Boy, last year it was the Easter freeze and this year we have the floods. I guess about the only thing you can say about any crop year is that it will be different. This too shall pass and at some point we will get a crop in.
Thank goodness we are not still farming with M Farmalls and A John Deeres with 6-foot drag-type disks! It sure hard, however, for farmers who lost wheat crops to floods or do not know when the water will go down to plant crops.
I get calls each year about planting sunflowers for dove hunting. Bob Scott and some of his co-workers at the University of Arkansas have published a fact sheet — FSA2150/Sunflowers Grown for Dove Hunting — that tells you about anything you need to know. They have put a section on sunflower weed control into the MP 44. You can get both publications at any county Extension office in Arkansas.
Now is the time to plant so the sunflowers have plenty of time to mature and attract the birds before the season opens.
I recommend the black oilseed hybrid sunflowers over the open pollinated types. I do not think the doves care which type you plant, but the hybrids grow much more aggressively and compete with weeds better.
In addition, they make much larger heads and are prettier in bloom. There were several times when I grew them that I would drive up to a plot and there would be someone, surrounded by dinner plate-sized flowers, having his or her picture taken.
Readers want to know where the hybrid seed can be purchased. In the past I have recommended James Taylor and a lot of folks have purchased seed from him. James has moved and is now at Jimmy Sanders, Inc., at McCrory, Ark. He is still shipping seed and has both the conventional and Clearfield hybrid sunflowers.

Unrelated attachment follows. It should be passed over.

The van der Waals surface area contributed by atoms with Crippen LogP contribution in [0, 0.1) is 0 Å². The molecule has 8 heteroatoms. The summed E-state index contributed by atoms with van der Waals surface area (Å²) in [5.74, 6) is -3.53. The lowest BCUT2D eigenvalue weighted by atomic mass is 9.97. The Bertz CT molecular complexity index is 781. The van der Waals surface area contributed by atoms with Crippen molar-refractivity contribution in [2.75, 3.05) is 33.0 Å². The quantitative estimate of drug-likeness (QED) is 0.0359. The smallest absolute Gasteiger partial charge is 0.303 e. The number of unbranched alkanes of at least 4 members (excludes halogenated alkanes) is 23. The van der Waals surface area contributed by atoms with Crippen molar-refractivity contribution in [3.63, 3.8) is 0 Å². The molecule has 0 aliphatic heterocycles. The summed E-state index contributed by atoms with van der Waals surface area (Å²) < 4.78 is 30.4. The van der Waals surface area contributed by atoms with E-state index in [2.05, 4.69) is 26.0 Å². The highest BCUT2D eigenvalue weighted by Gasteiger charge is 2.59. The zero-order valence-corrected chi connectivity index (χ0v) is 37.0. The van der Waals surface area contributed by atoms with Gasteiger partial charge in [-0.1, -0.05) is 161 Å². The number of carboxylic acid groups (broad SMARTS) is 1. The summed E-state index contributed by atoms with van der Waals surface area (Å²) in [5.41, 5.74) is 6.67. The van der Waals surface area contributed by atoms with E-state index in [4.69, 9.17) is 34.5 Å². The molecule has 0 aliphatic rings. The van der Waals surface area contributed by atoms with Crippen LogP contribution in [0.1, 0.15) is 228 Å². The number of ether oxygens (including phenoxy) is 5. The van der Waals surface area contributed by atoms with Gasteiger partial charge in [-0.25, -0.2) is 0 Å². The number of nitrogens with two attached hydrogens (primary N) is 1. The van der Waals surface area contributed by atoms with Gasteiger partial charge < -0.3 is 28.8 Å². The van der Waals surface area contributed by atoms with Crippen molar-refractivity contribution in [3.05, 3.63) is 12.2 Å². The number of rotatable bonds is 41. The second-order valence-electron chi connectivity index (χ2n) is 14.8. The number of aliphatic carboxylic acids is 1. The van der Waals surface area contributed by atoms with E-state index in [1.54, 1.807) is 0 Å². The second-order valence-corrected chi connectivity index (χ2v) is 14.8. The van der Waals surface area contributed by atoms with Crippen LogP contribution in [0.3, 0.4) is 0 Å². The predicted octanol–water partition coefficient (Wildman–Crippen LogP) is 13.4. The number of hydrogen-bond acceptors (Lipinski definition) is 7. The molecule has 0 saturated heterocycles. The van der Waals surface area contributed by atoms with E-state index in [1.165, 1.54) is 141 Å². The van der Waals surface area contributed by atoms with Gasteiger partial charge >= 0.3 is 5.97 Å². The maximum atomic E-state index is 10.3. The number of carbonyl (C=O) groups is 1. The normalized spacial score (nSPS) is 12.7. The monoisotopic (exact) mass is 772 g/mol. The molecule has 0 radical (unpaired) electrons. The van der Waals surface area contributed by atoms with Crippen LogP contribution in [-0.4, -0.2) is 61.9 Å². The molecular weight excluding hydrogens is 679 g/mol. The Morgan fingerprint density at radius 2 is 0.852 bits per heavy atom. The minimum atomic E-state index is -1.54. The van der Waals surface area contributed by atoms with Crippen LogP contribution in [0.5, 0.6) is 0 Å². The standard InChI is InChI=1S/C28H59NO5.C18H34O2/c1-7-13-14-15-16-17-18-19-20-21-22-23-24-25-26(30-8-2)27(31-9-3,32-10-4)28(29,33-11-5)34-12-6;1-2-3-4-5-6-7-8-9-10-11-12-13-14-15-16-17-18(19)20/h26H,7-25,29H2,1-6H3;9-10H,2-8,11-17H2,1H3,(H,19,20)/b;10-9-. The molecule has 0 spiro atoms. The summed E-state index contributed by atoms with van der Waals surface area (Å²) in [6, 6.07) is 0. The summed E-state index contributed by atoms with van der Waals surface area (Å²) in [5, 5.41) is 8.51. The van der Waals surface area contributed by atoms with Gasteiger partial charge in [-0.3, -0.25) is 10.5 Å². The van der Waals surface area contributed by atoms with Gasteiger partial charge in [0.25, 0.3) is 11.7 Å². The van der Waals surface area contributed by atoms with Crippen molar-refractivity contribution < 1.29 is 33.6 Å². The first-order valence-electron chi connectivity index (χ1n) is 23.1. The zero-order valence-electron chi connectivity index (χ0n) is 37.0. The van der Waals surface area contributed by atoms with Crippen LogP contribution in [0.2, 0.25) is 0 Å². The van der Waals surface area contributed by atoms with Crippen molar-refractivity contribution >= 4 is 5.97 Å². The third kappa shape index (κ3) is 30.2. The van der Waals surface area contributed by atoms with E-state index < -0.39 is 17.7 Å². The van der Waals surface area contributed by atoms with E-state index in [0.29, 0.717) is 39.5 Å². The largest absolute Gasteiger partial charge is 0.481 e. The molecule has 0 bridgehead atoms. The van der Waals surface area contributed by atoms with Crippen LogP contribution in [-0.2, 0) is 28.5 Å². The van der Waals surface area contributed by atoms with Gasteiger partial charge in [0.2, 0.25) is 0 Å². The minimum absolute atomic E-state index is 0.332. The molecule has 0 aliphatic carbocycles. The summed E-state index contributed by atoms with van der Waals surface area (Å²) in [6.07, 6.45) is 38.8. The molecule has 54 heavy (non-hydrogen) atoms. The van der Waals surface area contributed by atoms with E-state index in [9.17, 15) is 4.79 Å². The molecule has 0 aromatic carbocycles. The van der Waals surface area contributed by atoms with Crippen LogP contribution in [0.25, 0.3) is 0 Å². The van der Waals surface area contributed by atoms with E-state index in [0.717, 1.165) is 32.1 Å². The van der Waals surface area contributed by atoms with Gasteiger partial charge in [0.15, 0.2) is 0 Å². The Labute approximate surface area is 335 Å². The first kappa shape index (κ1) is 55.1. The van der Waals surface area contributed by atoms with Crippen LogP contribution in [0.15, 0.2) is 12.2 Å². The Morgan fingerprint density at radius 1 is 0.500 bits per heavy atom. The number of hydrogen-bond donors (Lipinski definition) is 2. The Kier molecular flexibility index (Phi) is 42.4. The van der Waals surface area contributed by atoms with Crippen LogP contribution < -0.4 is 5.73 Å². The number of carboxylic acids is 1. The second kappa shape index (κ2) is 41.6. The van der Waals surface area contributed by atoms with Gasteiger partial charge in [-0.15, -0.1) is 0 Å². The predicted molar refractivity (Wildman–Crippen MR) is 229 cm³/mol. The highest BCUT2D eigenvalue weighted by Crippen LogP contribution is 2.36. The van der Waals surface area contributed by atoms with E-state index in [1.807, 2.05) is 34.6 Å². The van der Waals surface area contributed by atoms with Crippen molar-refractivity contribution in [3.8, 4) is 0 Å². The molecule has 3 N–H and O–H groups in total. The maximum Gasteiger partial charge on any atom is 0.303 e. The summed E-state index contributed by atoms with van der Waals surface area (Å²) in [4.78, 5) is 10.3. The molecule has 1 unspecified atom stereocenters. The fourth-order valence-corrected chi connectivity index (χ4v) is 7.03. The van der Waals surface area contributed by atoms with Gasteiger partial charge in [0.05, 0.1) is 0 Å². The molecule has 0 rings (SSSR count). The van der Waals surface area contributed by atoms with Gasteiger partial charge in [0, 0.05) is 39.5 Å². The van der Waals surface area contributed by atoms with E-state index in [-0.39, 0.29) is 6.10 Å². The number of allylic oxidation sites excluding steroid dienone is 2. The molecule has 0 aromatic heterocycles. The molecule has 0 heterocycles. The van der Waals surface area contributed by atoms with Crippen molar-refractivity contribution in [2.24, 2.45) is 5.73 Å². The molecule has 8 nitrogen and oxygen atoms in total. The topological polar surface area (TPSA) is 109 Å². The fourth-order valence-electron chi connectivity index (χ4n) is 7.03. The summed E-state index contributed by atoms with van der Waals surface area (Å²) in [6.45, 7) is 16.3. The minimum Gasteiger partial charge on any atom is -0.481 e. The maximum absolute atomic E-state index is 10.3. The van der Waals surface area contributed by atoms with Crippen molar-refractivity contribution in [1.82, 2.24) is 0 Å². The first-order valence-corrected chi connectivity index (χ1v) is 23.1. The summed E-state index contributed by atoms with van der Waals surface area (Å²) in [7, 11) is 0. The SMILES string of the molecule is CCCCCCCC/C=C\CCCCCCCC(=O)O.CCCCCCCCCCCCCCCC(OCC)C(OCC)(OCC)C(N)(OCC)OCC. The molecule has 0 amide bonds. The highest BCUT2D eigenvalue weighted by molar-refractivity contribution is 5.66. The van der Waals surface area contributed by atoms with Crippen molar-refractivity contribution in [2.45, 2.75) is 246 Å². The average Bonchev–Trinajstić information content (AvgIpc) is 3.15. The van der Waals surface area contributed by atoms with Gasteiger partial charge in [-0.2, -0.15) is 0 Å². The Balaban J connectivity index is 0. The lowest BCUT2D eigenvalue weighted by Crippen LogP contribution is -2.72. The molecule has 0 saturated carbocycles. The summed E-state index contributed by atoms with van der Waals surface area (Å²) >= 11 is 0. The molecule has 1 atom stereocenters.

I do not intend to slight anyone else selling the hybrid seed; I have no vested interest. I just know this is one place for sure where you can get them.
There are several keys to growing a successful crop. The first one is not to plant them too thick — usually about 4 to 5 pounds of seed per acre on the black oilseed types.
You need to plant them in rows because it is hard to get the seeding rate low enough with a drill. Most who prefer drilling them plant the open pollinated types due to lower seed costs. I planted in 30-inch rows because that was the row spacing on the planter I had and I tried to plant two to three seeds per foot.
They should look about like a stand of corn when they emerge — one to two plants per foot. The main drawback to planting thicker or drilling the hybrids is seed cost and the heads will be smaller. The doves do not care if the heads are smaller if you do not mind the seed cost.
I applied mixed fertilizer prior to planting and top-dressed with nitrogen when the plants were 6 to 12 inches tall.
Weed control is always an issue. Grass control is easy, but broadleaf weed control is more difficult. The best herbicide programs seem to be Treflan or Prowl applied preplant incorporated followed by Spartan immediately after planting or a Dual-Spartan tank-mix applied immediately after planting. Do not apply Spartan after the sunflowers begin to crack the ground — severe injury can occur if rain falls shortly afterward.
In Clearfield sunflowers you can use Beyond, but that does not provide a huge advantage over conventional systems. Beyond is mainly a grass herbicide, but there are several ways to control grasses in either system.
My recommendation is to use the same preplant and pre-emergence program in the Clearfield hybrids as you would in conventional sunflowers. Planting early helps get the jump on broadleaf weeds and it really helps if you can cultivate them. Good luck and get the fact sheet.